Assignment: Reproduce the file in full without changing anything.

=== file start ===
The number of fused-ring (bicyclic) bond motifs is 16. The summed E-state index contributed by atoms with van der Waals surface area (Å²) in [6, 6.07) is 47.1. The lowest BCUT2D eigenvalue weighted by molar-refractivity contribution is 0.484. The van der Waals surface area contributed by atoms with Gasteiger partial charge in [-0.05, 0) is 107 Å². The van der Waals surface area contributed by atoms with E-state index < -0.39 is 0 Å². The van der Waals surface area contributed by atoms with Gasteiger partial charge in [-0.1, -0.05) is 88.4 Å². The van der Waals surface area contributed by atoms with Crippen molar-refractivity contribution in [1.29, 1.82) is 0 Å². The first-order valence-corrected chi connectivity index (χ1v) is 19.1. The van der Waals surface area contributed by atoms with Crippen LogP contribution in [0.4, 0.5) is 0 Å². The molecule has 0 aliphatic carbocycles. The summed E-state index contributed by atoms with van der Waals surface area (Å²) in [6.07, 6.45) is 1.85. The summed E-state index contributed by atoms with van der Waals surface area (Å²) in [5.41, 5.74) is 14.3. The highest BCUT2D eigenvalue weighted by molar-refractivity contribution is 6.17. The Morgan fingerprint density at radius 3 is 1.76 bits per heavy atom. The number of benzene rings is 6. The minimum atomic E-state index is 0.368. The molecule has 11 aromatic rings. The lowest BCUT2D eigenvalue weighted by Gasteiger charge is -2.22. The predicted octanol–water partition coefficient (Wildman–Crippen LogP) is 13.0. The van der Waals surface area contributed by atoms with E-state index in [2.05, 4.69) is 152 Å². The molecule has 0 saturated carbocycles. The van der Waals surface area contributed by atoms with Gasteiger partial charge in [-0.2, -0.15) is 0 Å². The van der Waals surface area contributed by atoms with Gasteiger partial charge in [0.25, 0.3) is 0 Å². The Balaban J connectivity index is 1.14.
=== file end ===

The number of fused-ring (bicyclic) bond motifs is 16. The summed E-state index contributed by atoms with van der Waals surface area (Å²) in [6, 6.07) is 47.1. The lowest BCUT2D eigenvalue weighted by molar-refractivity contribution is 0.484. The van der Waals surface area contributed by atoms with Gasteiger partial charge in [-0.05, 0) is 107 Å². The van der Waals surface area contributed by atoms with E-state index < -0.39 is 0 Å². The van der Waals surface area contributed by atoms with Gasteiger partial charge in [-0.1, -0.05) is 88.4 Å². The van der Waals surface area contributed by atoms with Crippen molar-refractivity contribution in [1.29, 1.82) is 0 Å². The first-order valence-corrected chi connectivity index (χ1v) is 19.1. The van der Waals surface area contributed by atoms with Crippen LogP contribution in [0.4, 0.5) is 0 Å². The molecule has 0 aliphatic carbocycles. The summed E-state index contributed by atoms with van der Waals surface area (Å²) in [6.07, 6.45) is 1.85. The summed E-state index contributed by atoms with van der Waals surface area (Å²) in [5.41, 5.74) is 14.3. The highest BCUT2D eigenvalue weighted by molar-refractivity contribution is 6.17. The Morgan fingerprint density at radius 3 is 1.76 bits per heavy atom. The number of benzene rings is 6. The minimum atomic E-state index is 0.368. The molecule has 11 aromatic rings. The lowest BCUT2D eigenvalue weighted by Gasteiger charge is -2.22. The predicted octanol–water partition coefficient (Wildman–Crippen LogP) is 13.0. The van der Waals surface area contributed by atoms with E-state index in [2.05, 4.69) is 152 Å². The molecule has 0 saturated carbocycles. The van der Waals surface area contributed by atoms with Gasteiger partial charge in [-0.2, -0.15) is 0 Å². The van der Waals surface area contributed by atoms with Gasteiger partial charge in [0.25, 0.3) is 0 Å². The Balaban J connectivity index is 1.14.